G'day I'm confused as!
I've had to redo my bathroom from scratch.
I've pulled up the tiles and screed all the way to the cement slab. I had someone re screed for me cos it would be a dogs breakfast if I did it!
Anyway, on all the posts and vids I've seen some use a plastic sheet in conjunction with the paintable membrane and some don't, the one consistent is it must be super clean and free of dust etc. the screed that has been laid is slightly gritty, I haven't washed it down yet. the Q is will that effect the W/P solution? an duo I need to use the plastic sheet?
Solved! See most helpful response
Welcome to Workshop.
Sorry to hear you've hit a roadblock with your bathroom renovation, but let me tag some helpful members in @ProjectPete, @gippslandhome, @PJA and @Adam_W to see if they'd like to kick off the discussion and share their thoughts about next steps for you.
Feel free to post anytime you need a hand with this project or any others around the house and garden.
Hi @dustycooks73. Apologies for my slow reply.
Before you start the project, you may like to check with your local council about any licensing requirements for water-proofing.
If the surface is slightly gritty, I would recommend using Gripset Betta Prep Coat Waterproofing Primer before applying the Gripset Betta- Under Tile Waterproofing Membrane. This primer will ensure the membrane adheres correctly to the surface.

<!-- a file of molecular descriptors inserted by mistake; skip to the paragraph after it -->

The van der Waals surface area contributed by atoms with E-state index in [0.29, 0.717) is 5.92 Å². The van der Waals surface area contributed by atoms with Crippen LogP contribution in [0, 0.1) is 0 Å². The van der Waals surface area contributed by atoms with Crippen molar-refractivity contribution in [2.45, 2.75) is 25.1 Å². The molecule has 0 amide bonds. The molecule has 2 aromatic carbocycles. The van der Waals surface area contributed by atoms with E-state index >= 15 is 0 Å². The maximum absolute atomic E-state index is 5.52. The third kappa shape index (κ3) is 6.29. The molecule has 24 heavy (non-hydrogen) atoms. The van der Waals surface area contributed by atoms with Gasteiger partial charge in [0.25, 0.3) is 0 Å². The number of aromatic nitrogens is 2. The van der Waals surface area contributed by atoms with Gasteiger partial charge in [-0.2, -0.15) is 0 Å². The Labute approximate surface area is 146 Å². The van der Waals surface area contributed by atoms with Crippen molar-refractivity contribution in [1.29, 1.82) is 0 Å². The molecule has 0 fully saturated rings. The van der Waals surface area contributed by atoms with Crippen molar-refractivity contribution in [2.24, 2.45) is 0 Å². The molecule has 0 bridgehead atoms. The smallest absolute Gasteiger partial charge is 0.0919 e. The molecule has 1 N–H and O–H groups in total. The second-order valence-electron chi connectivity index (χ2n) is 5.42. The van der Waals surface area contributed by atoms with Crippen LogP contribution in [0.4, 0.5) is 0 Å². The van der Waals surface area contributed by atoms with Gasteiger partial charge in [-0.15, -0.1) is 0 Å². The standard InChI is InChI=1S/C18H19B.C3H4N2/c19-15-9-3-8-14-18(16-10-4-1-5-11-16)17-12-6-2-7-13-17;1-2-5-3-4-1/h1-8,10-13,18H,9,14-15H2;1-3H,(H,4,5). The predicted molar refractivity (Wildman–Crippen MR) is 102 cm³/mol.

There are also some helpful all-inclusive products for shower recesses like the Crommelin Shower Waterproofing Kit. The kit provides all materials and instructions to successfully waterproof a shower recess prior to tiling.
I'll pop a couple of videos below which should also give you plenty of information to assist you.
Please feel free to let me know if there is anything further you need.
Hi...we've just finished our bathroom and did HEAPS of research into waterproofing. We used the paint on waterproofing... Once the screed has fully dried, vacuum it well and paint over some primer (use one that is compatible and same brand as the waterproofing ) then pain on the waterproofing. I used 3 coats in the shower and 2 coats on the rest of the floor. You need to silicone the edges first and use waterproofing tape around the edges. Bunnings have heaps of great videos that go through the steps. Also dont forget to seal the grout afterwards as it does make a big difference to how clean the new tiles stay (:
Good luck !
Those plastic sheet videos are all US based. That method is not used here, at least not on any job I have ever seen.
Vacuum any dust, and prime with an acrylic based concrete primer (not a paint primer). Apply extra to areas that are soaking it in too fast.
(My advice is DON'T use Bondcrete, as it is dissolves back to a liquid if it gets wet - I think it is just PVA glue, with an genius brand name).
Then paint on the waterproofing, two to three coats, or enough to make a waterproof membrane. And like another person here said, apply a fillet of compatible sealant to all corners and crevices beforehand. Use your finger to smooth it to a small radius, 5 - 6 mm. I'm not sure if silicone is right for this. I use an SMP eurethane such as Solarflex ($21/600ml sausage), but you can use Flexiseal ($15/600ml). (Both are paintable, but the SMP has the edge in sticking to the widest range of products. I use it for many, many tasks).